21 Do not let them depart from your eyes; Keep them in the midst of your heart;

22 For they are life to those who find them, And health to all their flesh.

23 Keep your heart with all diligence, For out of it spring the issues of life.

24 Put away from you a deceitful mouth, And put perverse lips far from you.

25 Let your eyes look straight ahead, And your eyelids look right before you.

26 Ponder the path of your feet, And let all your ways be established.

27 Do not turn to the right or the left; Remove your foot from evil.

Proverbs 4 is a plea to pay attention, it uses physical descriptions to help one understand the cause and effect of where we walk and what path we take in our lives. Various parts of the whole body are mentioned: ears, heart, flesh, feet, mouth, eyes, and eyelids, the instructions for each are also spiritual.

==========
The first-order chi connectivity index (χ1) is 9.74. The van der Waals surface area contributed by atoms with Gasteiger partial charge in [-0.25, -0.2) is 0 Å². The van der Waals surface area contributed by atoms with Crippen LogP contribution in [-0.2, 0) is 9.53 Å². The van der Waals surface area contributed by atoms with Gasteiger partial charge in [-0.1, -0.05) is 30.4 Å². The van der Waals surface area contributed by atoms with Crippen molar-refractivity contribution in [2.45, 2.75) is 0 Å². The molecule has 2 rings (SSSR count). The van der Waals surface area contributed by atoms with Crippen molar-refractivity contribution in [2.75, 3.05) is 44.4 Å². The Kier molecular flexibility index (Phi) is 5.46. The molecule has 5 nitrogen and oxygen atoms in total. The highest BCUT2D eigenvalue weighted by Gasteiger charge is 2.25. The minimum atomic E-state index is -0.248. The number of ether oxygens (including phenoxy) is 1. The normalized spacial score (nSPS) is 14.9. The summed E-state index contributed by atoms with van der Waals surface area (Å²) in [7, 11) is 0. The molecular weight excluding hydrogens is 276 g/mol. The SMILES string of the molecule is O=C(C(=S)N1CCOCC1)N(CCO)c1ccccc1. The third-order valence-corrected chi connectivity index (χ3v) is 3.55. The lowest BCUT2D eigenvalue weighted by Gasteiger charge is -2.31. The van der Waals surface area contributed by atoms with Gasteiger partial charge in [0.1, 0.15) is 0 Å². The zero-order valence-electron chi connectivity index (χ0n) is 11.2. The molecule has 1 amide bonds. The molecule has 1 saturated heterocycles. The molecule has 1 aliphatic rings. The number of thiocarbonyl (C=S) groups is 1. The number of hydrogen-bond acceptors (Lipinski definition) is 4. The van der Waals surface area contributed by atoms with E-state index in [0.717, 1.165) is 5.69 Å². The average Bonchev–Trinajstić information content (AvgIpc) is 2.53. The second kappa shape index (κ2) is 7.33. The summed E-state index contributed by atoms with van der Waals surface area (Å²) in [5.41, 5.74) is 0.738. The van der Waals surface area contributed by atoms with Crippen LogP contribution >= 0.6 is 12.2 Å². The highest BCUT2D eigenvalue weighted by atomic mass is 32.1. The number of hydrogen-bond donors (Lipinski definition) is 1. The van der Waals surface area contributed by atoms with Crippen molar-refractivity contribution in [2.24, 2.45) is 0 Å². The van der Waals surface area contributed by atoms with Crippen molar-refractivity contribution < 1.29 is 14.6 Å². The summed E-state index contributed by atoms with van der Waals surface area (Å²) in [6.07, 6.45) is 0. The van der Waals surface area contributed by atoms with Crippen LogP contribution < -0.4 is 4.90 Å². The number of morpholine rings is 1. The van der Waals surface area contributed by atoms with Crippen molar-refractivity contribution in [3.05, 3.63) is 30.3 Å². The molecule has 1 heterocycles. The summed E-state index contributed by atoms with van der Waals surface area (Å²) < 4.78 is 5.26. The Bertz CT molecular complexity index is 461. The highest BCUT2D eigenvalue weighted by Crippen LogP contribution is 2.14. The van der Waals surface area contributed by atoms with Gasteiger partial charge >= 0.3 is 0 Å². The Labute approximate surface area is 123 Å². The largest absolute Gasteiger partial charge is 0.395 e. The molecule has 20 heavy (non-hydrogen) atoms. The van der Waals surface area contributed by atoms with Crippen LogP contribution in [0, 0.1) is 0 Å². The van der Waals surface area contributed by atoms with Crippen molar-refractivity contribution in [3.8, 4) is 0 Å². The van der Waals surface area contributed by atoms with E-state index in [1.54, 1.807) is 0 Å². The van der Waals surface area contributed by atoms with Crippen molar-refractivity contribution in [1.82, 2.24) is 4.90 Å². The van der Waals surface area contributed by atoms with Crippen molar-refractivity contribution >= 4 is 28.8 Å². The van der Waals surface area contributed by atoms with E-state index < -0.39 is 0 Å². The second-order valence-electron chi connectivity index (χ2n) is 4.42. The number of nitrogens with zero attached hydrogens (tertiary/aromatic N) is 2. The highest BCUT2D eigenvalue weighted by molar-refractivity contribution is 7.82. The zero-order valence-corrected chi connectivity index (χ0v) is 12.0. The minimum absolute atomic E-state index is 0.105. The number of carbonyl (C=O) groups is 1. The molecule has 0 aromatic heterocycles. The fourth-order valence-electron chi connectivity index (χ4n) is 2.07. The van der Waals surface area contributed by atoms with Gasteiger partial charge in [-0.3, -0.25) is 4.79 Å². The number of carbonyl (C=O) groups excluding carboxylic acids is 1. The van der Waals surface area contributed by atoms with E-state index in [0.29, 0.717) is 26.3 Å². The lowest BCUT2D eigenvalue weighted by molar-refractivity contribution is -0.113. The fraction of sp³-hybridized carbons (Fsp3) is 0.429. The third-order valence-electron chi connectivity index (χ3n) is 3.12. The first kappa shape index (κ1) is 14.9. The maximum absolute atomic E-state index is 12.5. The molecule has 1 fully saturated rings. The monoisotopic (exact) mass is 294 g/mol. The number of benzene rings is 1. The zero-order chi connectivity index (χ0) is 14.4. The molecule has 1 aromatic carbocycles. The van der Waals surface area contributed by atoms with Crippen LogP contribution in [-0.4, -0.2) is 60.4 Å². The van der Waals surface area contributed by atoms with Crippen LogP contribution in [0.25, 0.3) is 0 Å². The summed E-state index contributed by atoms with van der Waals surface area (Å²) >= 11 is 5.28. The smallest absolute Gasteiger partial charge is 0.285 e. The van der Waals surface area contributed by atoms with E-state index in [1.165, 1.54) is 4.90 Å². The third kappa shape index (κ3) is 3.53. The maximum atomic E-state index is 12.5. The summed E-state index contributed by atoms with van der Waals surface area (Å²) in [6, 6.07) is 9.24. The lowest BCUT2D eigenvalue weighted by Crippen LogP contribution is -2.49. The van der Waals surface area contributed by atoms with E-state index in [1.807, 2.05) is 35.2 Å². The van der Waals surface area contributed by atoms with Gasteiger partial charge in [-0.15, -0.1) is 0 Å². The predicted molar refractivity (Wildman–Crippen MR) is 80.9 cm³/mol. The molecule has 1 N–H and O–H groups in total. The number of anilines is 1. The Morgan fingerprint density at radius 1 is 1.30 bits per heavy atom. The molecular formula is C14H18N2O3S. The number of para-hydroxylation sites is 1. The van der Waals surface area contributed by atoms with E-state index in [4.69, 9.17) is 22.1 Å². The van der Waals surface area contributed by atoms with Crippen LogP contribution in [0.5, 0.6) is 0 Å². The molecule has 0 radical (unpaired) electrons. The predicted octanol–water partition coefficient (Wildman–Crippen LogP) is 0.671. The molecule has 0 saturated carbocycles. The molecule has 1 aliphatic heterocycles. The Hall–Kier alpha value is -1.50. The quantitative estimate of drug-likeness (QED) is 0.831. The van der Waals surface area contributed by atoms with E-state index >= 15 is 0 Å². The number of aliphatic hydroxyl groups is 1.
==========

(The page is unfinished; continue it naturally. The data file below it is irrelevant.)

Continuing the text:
With our ears, we are to listen to instruction. Active listening is seeking to understand what is being said, we should be actively pondering wisdom. In this chapter, wisdom says: “Do not enter the path of the wicked, And do not walk in the way of evil.” (Prov. 4:14) “But the path of the just is like the shining sun, That shines ever brighter unto the perfect day.” (Prov. 4:18) Then we are told to use our whole selves to give attention to these things. Our hearts are to be filled with instruction, our eyes should be looking forward to the right path, one that won’t be taking us down the one of wickedness, but towards the path of the just. Our mouth should be speaking true and just things, and our eyelids should be open. Our feet should be moving us in the direction away from wickedness.